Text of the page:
Community-driven growth and retention (“Let’s give em somethin to talk about”)
Low-cost community tactics for nonprofits and startups
Traversing the internet is inherently lonely — it’s just you and a device — and things are doubly lonely during COVID. More and more, organizations are realizing that community can be a big differentiator for their cause or business. Indeed, “community” has become a bit of a buzzword across the industry, resulting in more than a few ham-handed or inauthentic efforts. I have quite a bit of experience building community products at Lean In, Option B, and Crisis Text Line. When done well, community can differentiate your org/product/experience and drive growth (new users), engagement (more activity), and retention (longer relationships).
Why is this relevant for nonprofits? Nonprofits have a unique advantage vis-a-vis community because one of their ‘products’ is essentially a cause — something to follow, believe in, and support. Causes give people a reason to unite; people more easily unite against climate change than they do for Pepsi or Arby’s (however nihilistc). Below are a few examples of orgs using community to its full advantage with largely low-cost and low-code, out-of-the-box tools like Facebook groups, Slack, and more.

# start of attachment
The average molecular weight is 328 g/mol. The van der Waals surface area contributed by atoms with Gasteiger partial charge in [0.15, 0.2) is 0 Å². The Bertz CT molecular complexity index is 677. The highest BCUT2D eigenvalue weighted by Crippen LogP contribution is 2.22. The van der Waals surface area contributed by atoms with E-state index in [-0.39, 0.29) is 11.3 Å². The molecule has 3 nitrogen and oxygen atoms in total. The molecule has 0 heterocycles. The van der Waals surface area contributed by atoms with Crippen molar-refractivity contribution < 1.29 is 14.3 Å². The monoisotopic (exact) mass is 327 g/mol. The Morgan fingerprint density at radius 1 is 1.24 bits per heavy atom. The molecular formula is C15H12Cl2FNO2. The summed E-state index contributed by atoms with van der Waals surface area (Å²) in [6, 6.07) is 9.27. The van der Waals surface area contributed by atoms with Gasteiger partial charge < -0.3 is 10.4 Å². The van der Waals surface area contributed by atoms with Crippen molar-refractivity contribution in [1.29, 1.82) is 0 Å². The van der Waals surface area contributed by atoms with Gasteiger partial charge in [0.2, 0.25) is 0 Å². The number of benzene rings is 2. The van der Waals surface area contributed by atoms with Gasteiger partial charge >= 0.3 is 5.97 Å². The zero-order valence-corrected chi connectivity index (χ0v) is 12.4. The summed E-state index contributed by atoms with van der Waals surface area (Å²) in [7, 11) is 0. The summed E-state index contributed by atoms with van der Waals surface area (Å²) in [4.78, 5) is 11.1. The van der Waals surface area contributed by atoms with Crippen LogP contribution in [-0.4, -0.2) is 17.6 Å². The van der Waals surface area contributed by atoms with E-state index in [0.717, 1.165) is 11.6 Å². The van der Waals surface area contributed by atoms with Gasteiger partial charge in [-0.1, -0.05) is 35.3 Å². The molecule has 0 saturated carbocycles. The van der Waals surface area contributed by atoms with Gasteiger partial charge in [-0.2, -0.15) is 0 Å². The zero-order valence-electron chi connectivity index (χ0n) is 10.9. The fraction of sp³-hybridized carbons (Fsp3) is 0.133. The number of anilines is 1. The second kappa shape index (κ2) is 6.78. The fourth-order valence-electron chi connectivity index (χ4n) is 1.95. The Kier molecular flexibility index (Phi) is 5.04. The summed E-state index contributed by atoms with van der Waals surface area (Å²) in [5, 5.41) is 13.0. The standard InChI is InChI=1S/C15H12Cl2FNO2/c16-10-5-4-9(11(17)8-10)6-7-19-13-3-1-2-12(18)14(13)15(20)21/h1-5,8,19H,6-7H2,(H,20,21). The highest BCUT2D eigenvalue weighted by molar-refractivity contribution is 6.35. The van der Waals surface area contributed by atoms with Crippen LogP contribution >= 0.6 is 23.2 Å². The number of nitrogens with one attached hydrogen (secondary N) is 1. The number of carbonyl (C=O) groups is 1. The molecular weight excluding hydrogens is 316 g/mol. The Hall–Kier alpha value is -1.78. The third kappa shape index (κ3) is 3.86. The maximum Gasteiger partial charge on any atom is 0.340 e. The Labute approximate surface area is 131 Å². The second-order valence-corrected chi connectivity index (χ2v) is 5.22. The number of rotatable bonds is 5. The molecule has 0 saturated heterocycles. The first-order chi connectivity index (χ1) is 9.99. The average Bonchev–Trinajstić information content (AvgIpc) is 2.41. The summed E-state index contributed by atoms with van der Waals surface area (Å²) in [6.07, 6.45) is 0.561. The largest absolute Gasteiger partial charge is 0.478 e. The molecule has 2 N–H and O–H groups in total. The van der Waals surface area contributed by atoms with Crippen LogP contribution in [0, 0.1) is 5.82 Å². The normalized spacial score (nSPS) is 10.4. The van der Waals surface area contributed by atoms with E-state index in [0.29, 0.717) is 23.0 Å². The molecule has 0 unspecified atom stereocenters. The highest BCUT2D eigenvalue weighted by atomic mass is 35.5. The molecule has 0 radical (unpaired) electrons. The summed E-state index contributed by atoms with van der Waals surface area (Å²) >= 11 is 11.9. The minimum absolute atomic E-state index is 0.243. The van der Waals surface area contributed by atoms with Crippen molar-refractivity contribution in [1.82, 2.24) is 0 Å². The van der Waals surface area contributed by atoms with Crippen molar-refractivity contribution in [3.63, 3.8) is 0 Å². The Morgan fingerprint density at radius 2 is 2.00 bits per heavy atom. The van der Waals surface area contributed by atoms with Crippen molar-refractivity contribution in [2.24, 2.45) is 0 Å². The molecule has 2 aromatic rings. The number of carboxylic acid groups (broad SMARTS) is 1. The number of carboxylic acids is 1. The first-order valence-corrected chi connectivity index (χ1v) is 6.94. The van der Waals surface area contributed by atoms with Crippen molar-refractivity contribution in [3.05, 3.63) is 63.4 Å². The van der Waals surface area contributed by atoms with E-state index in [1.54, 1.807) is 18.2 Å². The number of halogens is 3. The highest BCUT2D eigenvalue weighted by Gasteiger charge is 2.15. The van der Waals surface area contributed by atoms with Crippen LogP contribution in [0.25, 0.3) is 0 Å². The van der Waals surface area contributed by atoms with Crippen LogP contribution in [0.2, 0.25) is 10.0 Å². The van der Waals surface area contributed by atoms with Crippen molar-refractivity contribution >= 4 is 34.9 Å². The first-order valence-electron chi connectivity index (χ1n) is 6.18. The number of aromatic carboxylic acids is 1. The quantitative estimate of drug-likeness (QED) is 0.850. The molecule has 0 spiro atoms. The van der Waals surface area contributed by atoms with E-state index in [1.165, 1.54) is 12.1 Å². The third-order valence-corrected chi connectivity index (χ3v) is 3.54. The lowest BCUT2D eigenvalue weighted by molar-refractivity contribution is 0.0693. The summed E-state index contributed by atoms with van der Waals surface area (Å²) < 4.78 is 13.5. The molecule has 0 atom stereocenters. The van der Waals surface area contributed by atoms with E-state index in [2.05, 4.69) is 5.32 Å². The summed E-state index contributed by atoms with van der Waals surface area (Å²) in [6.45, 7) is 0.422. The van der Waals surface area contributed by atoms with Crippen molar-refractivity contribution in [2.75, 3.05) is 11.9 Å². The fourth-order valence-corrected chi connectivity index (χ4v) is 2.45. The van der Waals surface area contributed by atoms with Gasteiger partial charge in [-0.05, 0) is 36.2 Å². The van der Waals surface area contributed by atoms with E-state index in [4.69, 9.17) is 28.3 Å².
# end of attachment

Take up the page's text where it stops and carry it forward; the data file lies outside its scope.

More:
1) Provide a venue for connection — The Criterion Channel Facebook group. A good Facebook group is a boon for community. They’re free to start, and can be run with little to no staffing. Facebook itself is ubiquitous, so people can join with their existing accounts and avoid new-account friction. Most users already have the app, so you have tools like push notifications from the get-go. A group can really lend itself to orgs with niche interests — Criterion is great because, where else would I go to debrief Tarkovsky? Film and discussion go hand-in-hand; in this case, I’d argue that Criterion FB group really helps differentiate its experience relative to other streaming sites (and in a world where movie watching is increasingly commoditized). Groups are also a popular strategy for media pubs like the Boston Globe. One thing to consider, of course, is moderation to spur conversation and prevent spam and misinformation, which we know thrives in places like FB groups. There are plenty of out-of-the-box alternatives to Facebook like Mighty Network. Whatever your cause, you can probably unite your people in a group.